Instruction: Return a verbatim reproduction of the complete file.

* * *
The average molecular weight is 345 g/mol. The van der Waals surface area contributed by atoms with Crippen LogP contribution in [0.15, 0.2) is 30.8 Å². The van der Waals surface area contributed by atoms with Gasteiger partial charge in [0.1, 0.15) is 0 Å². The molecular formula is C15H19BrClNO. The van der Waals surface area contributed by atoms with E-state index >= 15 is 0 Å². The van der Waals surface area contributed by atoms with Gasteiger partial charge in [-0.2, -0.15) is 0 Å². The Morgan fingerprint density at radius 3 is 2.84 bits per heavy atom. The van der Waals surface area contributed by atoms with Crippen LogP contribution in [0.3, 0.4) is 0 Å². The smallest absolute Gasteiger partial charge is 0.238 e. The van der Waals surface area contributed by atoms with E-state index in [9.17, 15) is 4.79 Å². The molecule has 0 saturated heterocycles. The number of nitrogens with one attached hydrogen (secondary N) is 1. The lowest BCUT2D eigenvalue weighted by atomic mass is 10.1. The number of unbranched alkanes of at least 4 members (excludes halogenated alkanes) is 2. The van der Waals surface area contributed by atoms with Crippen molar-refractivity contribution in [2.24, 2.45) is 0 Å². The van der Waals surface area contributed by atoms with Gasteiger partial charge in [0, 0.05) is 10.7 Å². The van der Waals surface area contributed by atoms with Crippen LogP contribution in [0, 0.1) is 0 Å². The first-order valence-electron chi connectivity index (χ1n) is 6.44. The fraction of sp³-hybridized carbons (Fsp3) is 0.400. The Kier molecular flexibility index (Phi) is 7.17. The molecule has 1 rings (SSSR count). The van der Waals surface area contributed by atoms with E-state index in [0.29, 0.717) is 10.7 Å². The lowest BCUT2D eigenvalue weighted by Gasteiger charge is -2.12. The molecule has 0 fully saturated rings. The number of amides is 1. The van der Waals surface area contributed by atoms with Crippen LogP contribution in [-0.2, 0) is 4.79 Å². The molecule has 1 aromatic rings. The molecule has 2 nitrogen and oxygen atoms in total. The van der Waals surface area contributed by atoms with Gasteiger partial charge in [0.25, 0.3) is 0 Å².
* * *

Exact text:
The average molecular weight is 345 g/mol. The van der Waals surface area contributed by atoms with Crippen LogP contribution in [0.15, 0.2) is 30.8 Å². The van der Waals surface area contributed by atoms with Gasteiger partial charge in [0.1, 0.15) is 0 Å². The molecular formula is C15H19BrClNO. The van der Waals surface area contributed by atoms with E-state index >= 15 is 0 Å². The van der Waals surface area contributed by atoms with Gasteiger partial charge in [-0.2, -0.15) is 0 Å². The Morgan fingerprint density at radius 3 is 2.84 bits per heavy atom. The van der Waals surface area contributed by atoms with Crippen LogP contribution in [0.3, 0.4) is 0 Å². The smallest absolute Gasteiger partial charge is 0.238 e. The van der Waals surface area contributed by atoms with E-state index in [9.17, 15) is 4.79 Å². The molecule has 0 saturated heterocycles. The number of nitrogens with one attached hydrogen (secondary N) is 1. The lowest BCUT2D eigenvalue weighted by atomic mass is 10.1. The number of unbranched alkanes of at least 4 members (excludes halogenated alkanes) is 2. The van der Waals surface area contributed by atoms with Crippen molar-refractivity contribution in [2.24, 2.45) is 0 Å². The van der Waals surface area contributed by atoms with Gasteiger partial charge in [0, 0.05) is 10.7 Å². The van der Waals surface area contributed by atoms with Crippen LogP contribution in [0, 0.1) is 0 Å². The first-order valence-electron chi connectivity index (χ1n) is 6.44. The fraction of sp³-hybridized carbons (Fsp3) is 0.400. The Kier molecular flexibility index (Phi) is 7.17. The molecule has 1 rings (SSSR count). The van der Waals surface area contributed by atoms with E-state index in [0.29, 0.717) is 10.7 Å². The lowest BCUT2D eigenvalue weighted by Gasteiger charge is -2.12. The molecule has 0 fully saturated rings. The number of amides is 1. The van der Waals surface area contributed by atoms with Crippen LogP contribution in [-0.2, 0) is 4.79 Å². The molecule has 1 aromatic rings. The molecule has 2 nitrogen and oxygen atoms in total. The van der Waals surface area contributed by atoms with Gasteiger partial charge in [0.25, 0.3) is 0 Å².